SLSO treatment reduced ovarian cysts
Cysts in the ovary are identified as irregularly shaped cells, dark in colour and filled with fluid rather than the yellowish yolk. The covering of the cyst is also very thin, which ruptures easily during handling. The ovary was carefully dissected and observed under the 40X objective of a stereomicroscope to quantify the number of cysts present in the different study groups. No cysts were identified in the healthy control group, while the fertility impaired model showed a significantly higher (p < 0.0001) number of cysts (Fig. 6). When quantified, 21% of the follicles observed from the ovary were cysts. Treatment with letrozole significantly reduced the number of cysts in the ovary but was unable to totally rescue the phenotype, as about 6% were still in the form of cysts. The lowest dosage of SLSO resulted in a significant reduction (p < 0.0001) in the number of cysts compared to the fertility impaired group, but the mean percentage of cysts in this group was still about 18%. Although treatment with higher dosages showed a dose-dependent reduction in the percentage of cysts, treatment with the human equivalent dosage (1.28 µg/kg/day) still had about 11% cysts. Dosages at 10X and 100X showed maximum reversal of the phenotype with only 3% of the total ovarian follicles determined to be cysts.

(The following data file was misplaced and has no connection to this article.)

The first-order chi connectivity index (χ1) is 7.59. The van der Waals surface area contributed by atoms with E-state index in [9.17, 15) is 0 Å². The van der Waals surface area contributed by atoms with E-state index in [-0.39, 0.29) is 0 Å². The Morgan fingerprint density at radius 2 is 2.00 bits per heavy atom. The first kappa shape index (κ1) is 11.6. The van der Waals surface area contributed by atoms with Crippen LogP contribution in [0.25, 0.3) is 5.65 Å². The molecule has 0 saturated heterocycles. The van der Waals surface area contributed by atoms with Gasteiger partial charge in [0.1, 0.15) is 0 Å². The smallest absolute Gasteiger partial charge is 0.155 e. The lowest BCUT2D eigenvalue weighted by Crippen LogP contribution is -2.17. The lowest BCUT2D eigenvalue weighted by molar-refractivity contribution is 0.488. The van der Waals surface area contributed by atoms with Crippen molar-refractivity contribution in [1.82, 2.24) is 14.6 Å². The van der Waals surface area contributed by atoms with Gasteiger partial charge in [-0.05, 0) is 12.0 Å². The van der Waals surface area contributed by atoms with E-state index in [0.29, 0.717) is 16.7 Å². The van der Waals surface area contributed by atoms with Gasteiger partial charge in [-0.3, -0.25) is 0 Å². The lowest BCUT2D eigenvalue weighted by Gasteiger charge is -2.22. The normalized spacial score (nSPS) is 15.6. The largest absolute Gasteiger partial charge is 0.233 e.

SLSO caused recovery in anatomical features of ovary in fertility impaired model
In a parallel experiment, fertility impaired female fish were dosed for 14 days and dissected on the 15th day for analysis of the gross anatomy to determine the overall volume and health of the ovary. Ovary from the control group showed a voluminous gonad bristling with eggs at various developmental stages and no visible signs of haemorrhage (Fig. 7). The ovary isolated from the fertility impaired model was less voluminous compared to the control group and had a lesser number of follicles that appeared to be immature. A few follicular cysts were also observed that were filled with pale-coloured fluid and ruptured easily upon handling. Ovaries were dissected from all the zebrafish in the study groups and there were negligible differences in the overall appearance and volume. The group treated with letrozole had well-defined ovaries with a significantly higher number of follicles compared to the fertility impaired group. The groups treated with SLSO showed a dose-dependent increase in the volume of the ovary. Though the ovary was comparatively less voluminous in the groups treated with 0.25, 0.64, and 1.28 µg/kg/day SLSO compared to the healthy control group, it was comparatively better than that seen in the fertility impaired group. Moreover, the ovaries had loosely packed follicles within the ovary sac suggesting that the dosage was not enough to totally rescue the impaired fertility. Treatment with higher dosages (6.4, 12.8, and 128 µg/kg/day) showed an ovarian morphology that was comparable to that of the healthy control group. The follicles were identified to be from different developmental stages and showed a good numerical distribution.
SLSO treatment restored male fertility rate and sperm count to near normal levels
Each mutant male zebrafish was set up for spawning with a single female to determine the fertility rate based on a positive spawning and formation of an embryo. Compared to the healthy control group, the fertility impaired model showed only 75% positive breeding out of the 24 breeding pairs (Fig. 8). Treatment with clomiphene was able to restore the fertility rate to only 88%. In contrast, the SLSO at human equivalent dosage was able to completely restore the fertility rate to 100% similar to that of the healthy control group.